CodeWallet and eWallet duke it out for your phone

Which is better at storing and protecting the sensitive data on your smart phone, CodeWallet Pro or eWallet Professional? Check out the mobile-data bodyguards here.


The brawniest smart phones may be equipped to withstand a hearty flinging across the room, and the brainiest may be able to finesse your multimedia or autocorrect your photos, but few can do on their own what CodeWallet Pro and eWallet Professional (various versions) can to manage and secure your data in a central, locked-down location.

I'm not talking about one smart phone with separate notebook, word processing, e-mailing, and database programs that have been shrunk down from their original desktop formats to disco with your data. I'm talking about programs that have been made with mobility in mind, that regard themselves as serious guardians of very sensitive information. Whether they stand up to the task and whether you really need them are issues we'll get to. To begin, let's take a look at eWallet Professional and CodeWallet Pro (which shall henceforth simply be known as eWallet and CodeWallet).)

CodeWallet card type
Apparently gift ideas and exercise regimens are too precious to leave unlocked. (Credit: CNET Networks)

Organization and functionality
As far as a mobile app goes, the logic and design of both eWallet and CodeWallet are straightforward, and that's good. The programs essentially let you name a wallet (say, Work or Personal), and build a tree chart of categories--like Credit Cards and Travel Information--to organize information by type. Into each category goes a card, which is where the real information is stored. Choosing the card type, like Driver's License, calls up one of many templates that has a field tailored to the information most salient to the owner. Credit card data fields, for instance, include card provider and type, card number, PIN, expiration date, and so on.

Many card templates are practical--bank account, driver's license, vision prescription, calling card number, card info, combination lock, insurance information, software serial numbers. However, why anyone would need to password-protect his or her clothing size (eWallet) is beyond me.

Both eWallet and CodeWallet let you sub in icons for each organizational level, add notes and attachments like Excel Mobile spreadsheets, and customize settings, sounds, and graphics. Both apps are also password-protected, and export data and launch the phone to dial a number.

eWallet card
eWallet\'s data table crams more fields onto the screen. (Credit: CNET Networks)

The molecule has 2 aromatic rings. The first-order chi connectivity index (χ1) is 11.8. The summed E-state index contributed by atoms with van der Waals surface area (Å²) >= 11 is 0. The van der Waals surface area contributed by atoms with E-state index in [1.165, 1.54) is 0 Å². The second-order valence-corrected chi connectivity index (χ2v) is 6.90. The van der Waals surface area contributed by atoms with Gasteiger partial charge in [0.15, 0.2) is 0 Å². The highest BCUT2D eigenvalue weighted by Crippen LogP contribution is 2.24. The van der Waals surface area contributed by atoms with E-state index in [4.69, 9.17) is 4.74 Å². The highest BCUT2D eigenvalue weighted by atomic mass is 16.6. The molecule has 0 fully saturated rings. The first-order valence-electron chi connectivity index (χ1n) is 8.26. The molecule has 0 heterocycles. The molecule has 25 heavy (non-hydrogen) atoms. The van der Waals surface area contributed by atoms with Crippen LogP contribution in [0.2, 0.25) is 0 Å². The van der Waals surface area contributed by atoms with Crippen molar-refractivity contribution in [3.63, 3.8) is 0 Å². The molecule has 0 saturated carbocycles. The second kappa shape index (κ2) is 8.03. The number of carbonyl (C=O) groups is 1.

At this stage, the differences between the two appear slight, boiling down to interface, usability, minor functionalities, and some formatting. eWallet launches with a minitutorial and a password generator, for example. CodeWallet has triple the icons and lets you edit the text of a template's data fields. eWallet favors tables of cramped fields and displays customizations as card-level tabs, whereas CodeWallet employs a longer vertical list with access to customizations in the menu.

The rightly squeamish among you may fret and fidget over having all this data floating around, so CodeWallet and eWallet both require passwords each time you open the program, return after an idle period, or create a new category. You can assign each wallet its own password, a precaution for power users that translates into an extra degree of protection.

Both programs accept numeric passwords entered on the program's onscreen keypad or alphanumeric passwords entered through the handset's QWERTY keyboard--the latter is less apparent. In the security settings, users choose how long their programs should run idle before locking down.

eWallet has extra lock-out features that CodeWallet lacks. (Credit: CNET Networks)

From here, CodeWallet begins to trail. eWallet's security settings outnumber its rival's, additionally allowing users to customize the app's tolerance for failed password attempts. I currently have mine set to lock after three inactive minutes and bar access for 30 minutes after five incorrect attempts, but I could whittle down the inactive minutes and incorrect attempts or ratchet up the lock-out period.

eWallet's password generator is a bonus, though it's strangely only accessible on the card level and pastes onto the card itself, suggesting its purpose is for helping you brainstorm passwords for individual accounts, not for the program itself.

Finally, eWallet encrypts data at 256-bit RC4, where CodeWallet uses a weaker 128-bit RC4 encryption key.

Versions and pricing
eWallet Professional has versions for Windows Mobile, Palm, and Smartphone. CodeWallet runs on Windows Mobile devices. Both cost $20.

Should you get one?
These electronic wallets are certainly convenient, storing everything you need in one place. Whether you trust it or not is a matter of your personal comfort with mobile security. How adept are you at remembering iron-clad passwords? How much secret data are you willing to risk if someone were to crack the code?

While the differences between CodeWallet and eWallet's operations are mostly negligible, the gap in encryption strength tips the scales toward eWallet. Electronic wallet users should take extra precaution, starting with securing the mobile hardware and padding it with mobile antivirus programs. This article better explains how to secure your mobile phone.

About Jessica Dolcourt

Jessica Dolcourt reviews smartphones and cell phones, covers handset news, and pens the monthly column Smartphones Unlocked. A senior editor, she started at CNET in 2006 and spent four years reviewing mobile and desktop software before taking on devices.